In essence, the AP has created a ‘four category’ structure for the fines it will administer based on the seriousness of the breach. Each category contains a bandwidth with a minimum and maximum amount. Within these bandwidths, the AP determined a ‘base fine’ which it uses as the starting point in determining the fine in each individual case. The base fine consists of the minimum of the bandwidth plus half of the bandwidth.
|Category I||Fine bandwidth between € 0 and € 200.000||Base fine: € 100.000|
|Category II||Fine bandwidth between € 120.000 and € 500.000||Base fine: € 310.000|
|Category III||Fine bandwidth between € 300.000 and € 750.000||Base fine: € 525.000|
|Category IV||Fine bandwidth between € 450.000 and € 1.000.000||Base fine: € 725.000|
This base fine may subsequently be increased or decreased by the AP, based on a number of factors, inter alia:
- the seriousness and the duration of the infringement;
- the purposes of the processing;
- the categories of data and number of affected data subjects;
- the extent of the damage suffered and measures taken to limit the damage;
- the intentional or negligent nature of the infringement;
- previous relevant breaches;
- the extent to which there has been cooperation with the supervisory authority in order to remedy the infringement and to limit its possible negative consequences; and
- any other aggravating or mitigating factor applicable to the circumstances of the case, such as financial gains made or losses avoided, whether directly or indirectly resulting from the infringement.
Although the four categories as determined by the AP are substantially lower than the maximum fines that may be imposed under the GDPR, the Policy allows the AP to impose a fine up to the maximum as determined in the GDPR, if it is of the opinion that the maximum amount of the applicable category does not constitute a sufficient fine in a relevant case. However, in such cases the AP will have to substantiate why it is of the opinion that the maximum amount of the applicable category is not a sufficient penalty in an individual case.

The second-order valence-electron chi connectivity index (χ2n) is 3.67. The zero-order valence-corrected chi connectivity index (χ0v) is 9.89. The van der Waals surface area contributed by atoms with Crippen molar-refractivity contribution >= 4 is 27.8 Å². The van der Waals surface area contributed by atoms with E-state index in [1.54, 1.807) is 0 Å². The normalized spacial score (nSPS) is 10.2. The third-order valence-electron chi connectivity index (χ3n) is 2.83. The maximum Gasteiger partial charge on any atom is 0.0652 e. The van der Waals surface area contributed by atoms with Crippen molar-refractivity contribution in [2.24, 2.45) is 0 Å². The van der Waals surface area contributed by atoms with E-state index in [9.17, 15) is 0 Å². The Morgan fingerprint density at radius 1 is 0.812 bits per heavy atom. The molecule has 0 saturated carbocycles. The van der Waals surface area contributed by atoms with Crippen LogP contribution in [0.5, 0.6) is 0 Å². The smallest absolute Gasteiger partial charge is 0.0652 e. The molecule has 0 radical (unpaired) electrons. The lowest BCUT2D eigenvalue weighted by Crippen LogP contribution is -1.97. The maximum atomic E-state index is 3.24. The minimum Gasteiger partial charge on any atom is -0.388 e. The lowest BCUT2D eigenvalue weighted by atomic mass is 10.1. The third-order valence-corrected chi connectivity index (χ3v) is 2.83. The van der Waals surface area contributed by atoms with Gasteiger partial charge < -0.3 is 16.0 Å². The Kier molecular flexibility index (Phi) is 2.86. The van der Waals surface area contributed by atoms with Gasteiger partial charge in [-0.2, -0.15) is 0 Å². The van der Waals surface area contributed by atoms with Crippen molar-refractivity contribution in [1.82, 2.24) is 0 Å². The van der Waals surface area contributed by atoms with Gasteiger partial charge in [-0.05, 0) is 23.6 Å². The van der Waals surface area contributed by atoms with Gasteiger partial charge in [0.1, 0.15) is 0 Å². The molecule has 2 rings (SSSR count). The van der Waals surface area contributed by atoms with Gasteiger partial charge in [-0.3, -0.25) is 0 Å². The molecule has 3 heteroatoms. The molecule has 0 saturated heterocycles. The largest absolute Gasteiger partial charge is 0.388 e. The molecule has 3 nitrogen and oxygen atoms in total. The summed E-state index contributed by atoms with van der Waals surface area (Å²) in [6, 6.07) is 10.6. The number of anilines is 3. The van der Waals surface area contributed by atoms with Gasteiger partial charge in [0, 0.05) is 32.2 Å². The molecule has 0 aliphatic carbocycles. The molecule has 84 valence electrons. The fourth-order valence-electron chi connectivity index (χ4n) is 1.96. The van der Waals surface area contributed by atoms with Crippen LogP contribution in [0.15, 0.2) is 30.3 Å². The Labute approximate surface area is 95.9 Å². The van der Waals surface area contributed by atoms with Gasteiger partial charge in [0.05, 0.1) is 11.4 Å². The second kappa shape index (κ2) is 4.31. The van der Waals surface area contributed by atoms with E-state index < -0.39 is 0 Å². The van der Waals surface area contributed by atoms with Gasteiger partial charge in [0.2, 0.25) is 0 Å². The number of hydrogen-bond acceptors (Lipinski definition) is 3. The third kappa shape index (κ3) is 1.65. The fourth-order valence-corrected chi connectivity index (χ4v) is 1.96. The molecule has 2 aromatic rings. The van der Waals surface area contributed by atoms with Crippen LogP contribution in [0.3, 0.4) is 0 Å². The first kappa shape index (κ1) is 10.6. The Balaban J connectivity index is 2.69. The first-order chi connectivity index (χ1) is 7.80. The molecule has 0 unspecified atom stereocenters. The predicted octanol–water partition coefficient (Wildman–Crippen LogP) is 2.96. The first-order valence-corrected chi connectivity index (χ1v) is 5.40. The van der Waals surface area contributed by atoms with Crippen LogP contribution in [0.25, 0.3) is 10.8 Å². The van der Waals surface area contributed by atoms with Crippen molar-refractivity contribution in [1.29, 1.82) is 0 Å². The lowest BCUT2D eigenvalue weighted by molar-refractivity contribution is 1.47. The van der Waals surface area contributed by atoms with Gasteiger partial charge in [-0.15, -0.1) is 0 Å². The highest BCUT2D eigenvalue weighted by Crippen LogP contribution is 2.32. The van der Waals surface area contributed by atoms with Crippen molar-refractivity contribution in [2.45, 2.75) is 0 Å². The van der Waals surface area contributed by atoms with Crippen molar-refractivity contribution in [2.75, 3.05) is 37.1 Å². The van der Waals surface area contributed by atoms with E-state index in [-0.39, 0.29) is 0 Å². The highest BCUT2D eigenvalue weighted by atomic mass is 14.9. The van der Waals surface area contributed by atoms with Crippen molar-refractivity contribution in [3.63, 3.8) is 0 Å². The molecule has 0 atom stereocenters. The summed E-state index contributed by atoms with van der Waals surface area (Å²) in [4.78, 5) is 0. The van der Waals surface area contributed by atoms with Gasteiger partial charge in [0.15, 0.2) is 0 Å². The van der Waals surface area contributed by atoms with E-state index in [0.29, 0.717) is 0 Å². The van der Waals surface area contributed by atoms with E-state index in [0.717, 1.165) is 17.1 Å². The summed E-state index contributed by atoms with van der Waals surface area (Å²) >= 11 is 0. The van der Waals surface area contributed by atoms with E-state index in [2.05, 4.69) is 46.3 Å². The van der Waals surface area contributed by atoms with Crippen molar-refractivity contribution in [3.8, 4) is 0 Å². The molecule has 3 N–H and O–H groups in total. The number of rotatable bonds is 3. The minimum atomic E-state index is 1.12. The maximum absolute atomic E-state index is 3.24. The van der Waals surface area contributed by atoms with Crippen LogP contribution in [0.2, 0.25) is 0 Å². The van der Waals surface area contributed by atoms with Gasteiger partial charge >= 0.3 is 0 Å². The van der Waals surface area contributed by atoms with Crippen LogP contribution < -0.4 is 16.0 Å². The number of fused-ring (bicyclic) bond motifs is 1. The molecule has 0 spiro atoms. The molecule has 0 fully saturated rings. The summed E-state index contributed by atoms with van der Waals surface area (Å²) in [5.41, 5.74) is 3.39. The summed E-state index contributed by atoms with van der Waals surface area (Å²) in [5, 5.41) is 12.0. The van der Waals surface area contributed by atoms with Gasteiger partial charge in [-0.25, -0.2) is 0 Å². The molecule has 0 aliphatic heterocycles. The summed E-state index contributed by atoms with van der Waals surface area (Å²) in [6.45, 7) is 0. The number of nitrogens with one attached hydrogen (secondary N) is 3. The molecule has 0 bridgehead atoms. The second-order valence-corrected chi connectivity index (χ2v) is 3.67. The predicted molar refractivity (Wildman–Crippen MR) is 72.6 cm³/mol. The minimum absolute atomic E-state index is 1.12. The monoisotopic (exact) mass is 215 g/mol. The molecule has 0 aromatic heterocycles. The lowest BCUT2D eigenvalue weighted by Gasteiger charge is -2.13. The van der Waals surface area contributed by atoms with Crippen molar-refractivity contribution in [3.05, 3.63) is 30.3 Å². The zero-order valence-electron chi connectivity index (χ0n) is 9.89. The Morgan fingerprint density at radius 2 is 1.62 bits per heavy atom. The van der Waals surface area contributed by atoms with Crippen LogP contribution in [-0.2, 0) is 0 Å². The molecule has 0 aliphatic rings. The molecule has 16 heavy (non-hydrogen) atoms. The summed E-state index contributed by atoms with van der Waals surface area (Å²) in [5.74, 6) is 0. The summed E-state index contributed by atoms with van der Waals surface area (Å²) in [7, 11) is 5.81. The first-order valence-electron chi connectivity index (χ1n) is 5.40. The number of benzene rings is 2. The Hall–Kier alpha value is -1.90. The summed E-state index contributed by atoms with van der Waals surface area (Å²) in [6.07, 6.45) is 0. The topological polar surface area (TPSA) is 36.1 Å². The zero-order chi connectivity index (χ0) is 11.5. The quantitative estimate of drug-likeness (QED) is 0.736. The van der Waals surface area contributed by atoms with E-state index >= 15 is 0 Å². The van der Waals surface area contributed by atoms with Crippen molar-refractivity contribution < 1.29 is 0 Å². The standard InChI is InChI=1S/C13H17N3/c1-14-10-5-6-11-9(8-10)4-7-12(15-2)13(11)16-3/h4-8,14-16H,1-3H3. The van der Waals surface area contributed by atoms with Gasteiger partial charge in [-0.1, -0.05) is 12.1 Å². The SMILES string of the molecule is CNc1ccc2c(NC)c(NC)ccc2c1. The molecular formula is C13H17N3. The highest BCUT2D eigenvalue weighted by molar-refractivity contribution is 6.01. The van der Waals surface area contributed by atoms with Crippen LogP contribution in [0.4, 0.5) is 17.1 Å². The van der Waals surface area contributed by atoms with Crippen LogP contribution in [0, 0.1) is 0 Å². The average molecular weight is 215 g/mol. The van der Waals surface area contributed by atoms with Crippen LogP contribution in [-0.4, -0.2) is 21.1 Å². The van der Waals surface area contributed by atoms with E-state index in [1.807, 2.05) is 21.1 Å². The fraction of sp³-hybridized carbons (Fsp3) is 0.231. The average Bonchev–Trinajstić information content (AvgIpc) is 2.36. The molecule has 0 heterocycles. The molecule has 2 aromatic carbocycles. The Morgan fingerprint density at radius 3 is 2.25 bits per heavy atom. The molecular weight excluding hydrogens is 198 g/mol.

GDPR clauses by fine category
The Policy contains various annexes that set out in which category the offence should fall.
Failure to comply with ‘minor’ obligations of the GDPR fall within category 1, such as failure to put a data processing agreement in writing, failure to seek the views of data subjects as part of a DPIA and failure to publish the contact details of the DPO.
Most GDPR breaches fall within category 2 and 3, including principles relating to processing and lawfulness of processing, transparency, data subject rights privacy by design and default, engaging processors, security of processing and data breach notifications.
Unsurprisingly, failure to comply with GDPR clauses on processing of special categories of data, automated decision-making, processing national identification number and unlawful processing of criminal data fall within the highest category (category 4).
The AP notes the Policy will be updated if and when the European Data Protection Board (EDPB) publishes its uniform policy on GDPR fines.
You can find the Dutch version of the Policy here.